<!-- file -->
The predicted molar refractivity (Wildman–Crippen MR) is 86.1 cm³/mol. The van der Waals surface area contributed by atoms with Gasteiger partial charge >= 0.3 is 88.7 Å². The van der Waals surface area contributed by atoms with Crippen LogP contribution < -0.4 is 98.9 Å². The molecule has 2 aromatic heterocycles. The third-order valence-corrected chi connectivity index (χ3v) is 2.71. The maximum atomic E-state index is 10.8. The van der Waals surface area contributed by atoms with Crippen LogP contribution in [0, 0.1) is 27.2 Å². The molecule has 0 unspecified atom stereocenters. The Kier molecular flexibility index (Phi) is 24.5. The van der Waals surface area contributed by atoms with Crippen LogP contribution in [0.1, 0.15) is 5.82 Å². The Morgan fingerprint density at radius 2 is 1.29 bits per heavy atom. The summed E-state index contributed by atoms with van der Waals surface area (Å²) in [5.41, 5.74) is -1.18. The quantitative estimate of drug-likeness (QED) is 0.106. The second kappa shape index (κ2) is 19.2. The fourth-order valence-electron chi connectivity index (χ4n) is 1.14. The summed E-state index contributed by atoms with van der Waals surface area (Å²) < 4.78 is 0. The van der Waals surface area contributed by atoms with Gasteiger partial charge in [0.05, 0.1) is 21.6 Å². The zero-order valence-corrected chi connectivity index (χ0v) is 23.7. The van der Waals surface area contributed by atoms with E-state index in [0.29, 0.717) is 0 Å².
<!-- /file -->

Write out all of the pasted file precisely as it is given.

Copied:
The predicted molar refractivity (Wildman–Crippen MR) is 86.1 cm³/mol. The van der Waals surface area contributed by atoms with Gasteiger partial charge >= 0.3 is 88.7 Å². The van der Waals surface area contributed by atoms with Crippen LogP contribution < -0.4 is 98.9 Å². The molecule has 2 aromatic heterocycles. The third-order valence-corrected chi connectivity index (χ3v) is 2.71. The maximum atomic E-state index is 10.8. The van der Waals surface area contributed by atoms with Crippen LogP contribution in [0, 0.1) is 27.2 Å². The molecule has 0 unspecified atom stereocenters. The Kier molecular flexibility index (Phi) is 24.5. The van der Waals surface area contributed by atoms with Crippen LogP contribution in [0.1, 0.15) is 5.82 Å². The Morgan fingerprint density at radius 2 is 1.29 bits per heavy atom. The summed E-state index contributed by atoms with van der Waals surface area (Å²) in [5.41, 5.74) is -1.18. The quantitative estimate of drug-likeness (QED) is 0.106. The second kappa shape index (κ2) is 19.2. The fourth-order valence-electron chi connectivity index (χ4n) is 1.14. The summed E-state index contributed by atoms with van der Waals surface area (Å²) < 4.78 is 0. The van der Waals surface area contributed by atoms with Gasteiger partial charge in [0.05, 0.1) is 21.6 Å². The zero-order valence-corrected chi connectivity index (χ0v) is 23.7. The van der Waals surface area contributed by atoms with E-state index in [0.29, 0.717) is 0 Å².